Focus: Coronavirus Channel Featured Story 2

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Released: 13-May-2021 8:00 AM EDT
Dental procedures during pandemic are no riskier than a drink of water
Ohio State University

A new study’s findings dispel the misconception that patients and providers are at high risk of catching COVID-19 at the dentist’s office.

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Released: 26-Apr-2021 12:35 PM EDT
Nanobodies inhibit SARS-CoV-2 infection
Walter & Eliza Hall Institute

Australian researchers have identified neutralising nanobodies that block the SARS-CoV-2 virus from entering cells in preclinical models.

Newswise: Pregnant women with COVID-19 face high mortality rate
Released: 22-Apr-2021 2:55 PM EDT
Pregnant women with COVID-19 face high mortality rate
University of Washington School of Medicine

In a worldwide study of 2,100 pregnant women, those who contracted COVID-19 during pregnancy were 20 times more likely to die than those who did not contract the virus.

Released: 7-Apr-2021 4:15 PM EDT
First Images of Cells Exposed to Covid 19 Vaccine Reveal Native Like Coronavirus Spikes
University of Southampton

New research has for the first time compared images of the protein spikes that develop on the surface of cells exposed to the Oxford-AstraZeneca vaccine to the protein spike of the SARS-CoV-19 coronavirus.

Released: 31-Mar-2021 12:30 PM EDT
Study Identifies Risk Factors for COVID-19 Infection, Hospitalization, and Mortality Among U.S. Nursing Home Residents
Johns Hopkins Bloomberg School of Public Health

Risks of SARS-CoV-2 coronavirus infection for long-stay nursing home residents were mainly dependent on factors in their nursing homes and surrounding communities.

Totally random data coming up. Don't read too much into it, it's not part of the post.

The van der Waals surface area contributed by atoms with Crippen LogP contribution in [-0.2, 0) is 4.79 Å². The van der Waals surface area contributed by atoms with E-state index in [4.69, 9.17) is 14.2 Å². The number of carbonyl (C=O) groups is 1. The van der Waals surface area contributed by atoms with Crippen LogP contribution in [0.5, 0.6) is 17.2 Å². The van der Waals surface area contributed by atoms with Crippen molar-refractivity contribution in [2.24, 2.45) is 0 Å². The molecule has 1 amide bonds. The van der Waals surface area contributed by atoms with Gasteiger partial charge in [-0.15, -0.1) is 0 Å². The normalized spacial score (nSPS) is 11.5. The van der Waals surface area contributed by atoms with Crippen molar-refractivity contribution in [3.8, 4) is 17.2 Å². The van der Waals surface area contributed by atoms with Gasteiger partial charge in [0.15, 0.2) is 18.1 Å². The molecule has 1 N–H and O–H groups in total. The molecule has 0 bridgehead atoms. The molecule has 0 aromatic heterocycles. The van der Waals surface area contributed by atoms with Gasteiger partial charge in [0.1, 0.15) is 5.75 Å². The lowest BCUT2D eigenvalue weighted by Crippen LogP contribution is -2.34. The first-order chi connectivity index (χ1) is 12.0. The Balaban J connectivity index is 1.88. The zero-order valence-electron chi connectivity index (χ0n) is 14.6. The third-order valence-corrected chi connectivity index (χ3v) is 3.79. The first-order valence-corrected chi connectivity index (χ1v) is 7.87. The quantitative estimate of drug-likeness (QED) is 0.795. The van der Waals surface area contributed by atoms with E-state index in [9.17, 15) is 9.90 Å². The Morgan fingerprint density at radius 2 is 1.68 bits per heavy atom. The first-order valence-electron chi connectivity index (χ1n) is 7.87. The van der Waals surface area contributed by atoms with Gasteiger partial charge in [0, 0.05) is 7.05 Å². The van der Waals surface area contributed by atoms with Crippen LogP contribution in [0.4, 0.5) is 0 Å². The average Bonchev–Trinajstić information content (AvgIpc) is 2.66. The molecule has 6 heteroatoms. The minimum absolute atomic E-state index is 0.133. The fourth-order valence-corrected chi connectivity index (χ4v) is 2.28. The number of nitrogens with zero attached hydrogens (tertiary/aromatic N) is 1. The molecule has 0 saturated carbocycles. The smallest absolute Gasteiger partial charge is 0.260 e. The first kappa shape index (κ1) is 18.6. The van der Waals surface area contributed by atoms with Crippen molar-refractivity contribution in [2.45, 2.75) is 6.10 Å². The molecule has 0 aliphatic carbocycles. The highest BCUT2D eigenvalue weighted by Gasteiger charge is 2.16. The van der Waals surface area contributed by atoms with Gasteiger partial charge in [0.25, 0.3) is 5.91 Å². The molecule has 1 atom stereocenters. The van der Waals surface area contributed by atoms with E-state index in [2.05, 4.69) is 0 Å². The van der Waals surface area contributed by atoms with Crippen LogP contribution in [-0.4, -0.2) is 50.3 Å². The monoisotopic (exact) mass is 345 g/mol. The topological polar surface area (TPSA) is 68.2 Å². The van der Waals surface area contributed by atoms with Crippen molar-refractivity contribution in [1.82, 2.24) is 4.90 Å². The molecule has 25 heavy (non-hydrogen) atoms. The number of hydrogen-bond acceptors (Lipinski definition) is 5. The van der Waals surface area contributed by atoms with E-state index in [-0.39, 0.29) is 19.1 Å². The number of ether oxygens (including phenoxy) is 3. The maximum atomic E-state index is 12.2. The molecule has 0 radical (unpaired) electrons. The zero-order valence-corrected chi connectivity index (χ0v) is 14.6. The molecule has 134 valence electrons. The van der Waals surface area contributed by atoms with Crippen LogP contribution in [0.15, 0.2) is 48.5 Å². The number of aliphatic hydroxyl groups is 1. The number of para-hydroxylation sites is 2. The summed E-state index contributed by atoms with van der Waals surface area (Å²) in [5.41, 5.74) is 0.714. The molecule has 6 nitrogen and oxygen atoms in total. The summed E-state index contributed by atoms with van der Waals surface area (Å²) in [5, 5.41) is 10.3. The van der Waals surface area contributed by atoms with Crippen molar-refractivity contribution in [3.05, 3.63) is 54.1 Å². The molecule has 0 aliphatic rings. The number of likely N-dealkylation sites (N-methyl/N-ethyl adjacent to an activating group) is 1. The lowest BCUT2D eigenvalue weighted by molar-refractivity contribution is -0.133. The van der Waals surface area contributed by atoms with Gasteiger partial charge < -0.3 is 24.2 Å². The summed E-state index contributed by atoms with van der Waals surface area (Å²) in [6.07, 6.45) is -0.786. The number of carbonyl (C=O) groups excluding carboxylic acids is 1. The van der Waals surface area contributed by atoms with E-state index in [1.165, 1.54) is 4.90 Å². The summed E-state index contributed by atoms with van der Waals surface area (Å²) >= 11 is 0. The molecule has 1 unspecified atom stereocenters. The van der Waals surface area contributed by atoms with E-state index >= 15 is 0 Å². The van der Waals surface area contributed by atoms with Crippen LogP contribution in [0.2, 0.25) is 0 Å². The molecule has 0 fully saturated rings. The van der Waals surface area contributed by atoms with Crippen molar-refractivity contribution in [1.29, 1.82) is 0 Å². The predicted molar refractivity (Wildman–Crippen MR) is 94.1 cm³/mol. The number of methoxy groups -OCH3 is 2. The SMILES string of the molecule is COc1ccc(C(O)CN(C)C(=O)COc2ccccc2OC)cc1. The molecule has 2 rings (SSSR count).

Released: 30-Mar-2021 7:00 AM EDT
Cancer Research Institute and RevImmune Announce Dosing of First Patient in New Phase 2 Study Assessing Therapeutic Benefit of Interleukin-7 in Patients with Cancer and COVID-19
Cancer Research Institute and RevImmune

New immunotherapy approach to treating cancer patients with COVID-19 aims to reduce risk of severe COVID-19 symptoms by reinvigorating patients' cellular immune responses

Released: 26-Mar-2021 2:05 PM EDT
Study Shows Face Masks Strongly Associated With Reducing Healthcare Workers’ Risk of Acquiring COVID-19
Henry Ford Health System

A study published in the Journal of Occupational and Environmental Medicine from researchers at Henry Ford Health System has found that Henry Ford's early implementation of a universal mask policy in the COVID-19 pandemic was strongly associated with reducing the risk of healthcare workers at Henry Ford acquiring COVID-19.

Released: 24-Mar-2021 12:15 PM EDT
Three Common Antiviral Drugs Potentially Effective Against COVID-19
North Carolina State University

Three commonly used antiviral and antimalarial drugs are effective in vitro at preventing replication of SARS-CoV-2, the virus that causes COVID-19.

Newswise: Flu shot associated with fewer, less severe COVID cases
Released: 23-Mar-2021 4:25 PM EDT
Flu shot associated with fewer, less severe COVID cases
Michigan Medicine - University of Michigan

People who received a flu shot last flu season were significantly less likely to test positive for a COVID-19 infection when the pandemic hit, according to a new study. And those who did test positive for COVID-19 had fewer complications if they received their flu shot.

17-Mar-2021 1:25 PM EDT
Study suggests high vitamin D levels may protect against COVID-19, especially for Black people
University of Chicago Medical Center

A new research study at the University of Chicago Medicine has found that when it comes to COVID-19, having vitamin D levels above those traditionally considered sufficient may lower the risk of infection, especially for Black people.

Released: 16-Mar-2021 12:15 PM EDT
New Study Shows How Mutations in SARS-CoV-2 Allow the Virus to Evade Immune System Defenses
Harvard Medical School